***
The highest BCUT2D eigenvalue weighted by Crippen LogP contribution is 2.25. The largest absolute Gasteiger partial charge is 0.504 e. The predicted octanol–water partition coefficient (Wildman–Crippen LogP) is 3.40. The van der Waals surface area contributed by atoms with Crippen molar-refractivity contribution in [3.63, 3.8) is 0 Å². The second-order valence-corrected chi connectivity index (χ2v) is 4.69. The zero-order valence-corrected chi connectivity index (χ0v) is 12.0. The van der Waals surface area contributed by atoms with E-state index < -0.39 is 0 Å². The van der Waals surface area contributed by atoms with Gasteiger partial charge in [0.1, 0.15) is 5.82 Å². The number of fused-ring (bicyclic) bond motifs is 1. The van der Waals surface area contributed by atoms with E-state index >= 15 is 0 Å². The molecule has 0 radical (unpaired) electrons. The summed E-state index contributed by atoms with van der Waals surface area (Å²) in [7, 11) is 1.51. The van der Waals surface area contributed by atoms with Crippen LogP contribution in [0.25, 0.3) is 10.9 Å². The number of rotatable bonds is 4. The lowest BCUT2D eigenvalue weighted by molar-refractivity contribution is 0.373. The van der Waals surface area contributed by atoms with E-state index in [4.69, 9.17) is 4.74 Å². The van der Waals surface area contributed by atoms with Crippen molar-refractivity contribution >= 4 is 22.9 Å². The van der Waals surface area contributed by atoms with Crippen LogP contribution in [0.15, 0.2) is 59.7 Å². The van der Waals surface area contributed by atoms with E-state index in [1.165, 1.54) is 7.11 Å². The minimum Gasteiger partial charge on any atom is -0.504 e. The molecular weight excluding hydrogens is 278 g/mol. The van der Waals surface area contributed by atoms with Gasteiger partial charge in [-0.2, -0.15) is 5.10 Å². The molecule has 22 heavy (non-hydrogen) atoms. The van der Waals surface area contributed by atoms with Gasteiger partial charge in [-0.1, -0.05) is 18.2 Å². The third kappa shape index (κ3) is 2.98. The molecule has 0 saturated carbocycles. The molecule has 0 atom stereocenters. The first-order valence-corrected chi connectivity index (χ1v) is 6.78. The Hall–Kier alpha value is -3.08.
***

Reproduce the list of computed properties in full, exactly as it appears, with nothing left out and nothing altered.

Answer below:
The highest BCUT2D eigenvalue weighted by Crippen LogP contribution is 2.25. The largest absolute Gasteiger partial charge is 0.504 e. The predicted octanol–water partition coefficient (Wildman–Crippen LogP) is 3.40. The van der Waals surface area contributed by atoms with Crippen molar-refractivity contribution in [3.63, 3.8) is 0 Å². The second-order valence-corrected chi connectivity index (χ2v) is 4.69. The zero-order valence-corrected chi connectivity index (χ0v) is 12.0. The van der Waals surface area contributed by atoms with E-state index < -0.39 is 0 Å². The van der Waals surface area contributed by atoms with Gasteiger partial charge in [0.1, 0.15) is 5.82 Å². The number of fused-ring (bicyclic) bond motifs is 1. The van der Waals surface area contributed by atoms with E-state index >= 15 is 0 Å². The molecule has 0 radical (unpaired) electrons. The summed E-state index contributed by atoms with van der Waals surface area (Å²) in [7, 11) is 1.51. The van der Waals surface area contributed by atoms with Crippen LogP contribution in [0.25, 0.3) is 10.9 Å². The number of rotatable bonds is 4. The lowest BCUT2D eigenvalue weighted by molar-refractivity contribution is 0.373. The van der Waals surface area contributed by atoms with E-state index in [4.69, 9.17) is 4.74 Å². The van der Waals surface area contributed by atoms with Crippen molar-refractivity contribution >= 4 is 22.9 Å². The van der Waals surface area contributed by atoms with Crippen LogP contribution in [0.15, 0.2) is 59.7 Å². The van der Waals surface area contributed by atoms with E-state index in [1.165, 1.54) is 7.11 Å². The minimum Gasteiger partial charge on any atom is -0.504 e. The molecular weight excluding hydrogens is 278 g/mol. The van der Waals surface area contributed by atoms with Gasteiger partial charge in [-0.2, -0.15) is 5.10 Å². The molecule has 22 heavy (non-hydrogen) atoms. The van der Waals surface area contributed by atoms with Gasteiger partial charge in [-0.1, -0.05) is 18.2 Å². The third kappa shape index (κ3) is 2.98. The molecule has 0 saturated carbocycles. The molecule has 0 atom stereocenters. The first-order valence-corrected chi connectivity index (χ1v) is 6.78. The Hall–Kier alpha value is -3.08.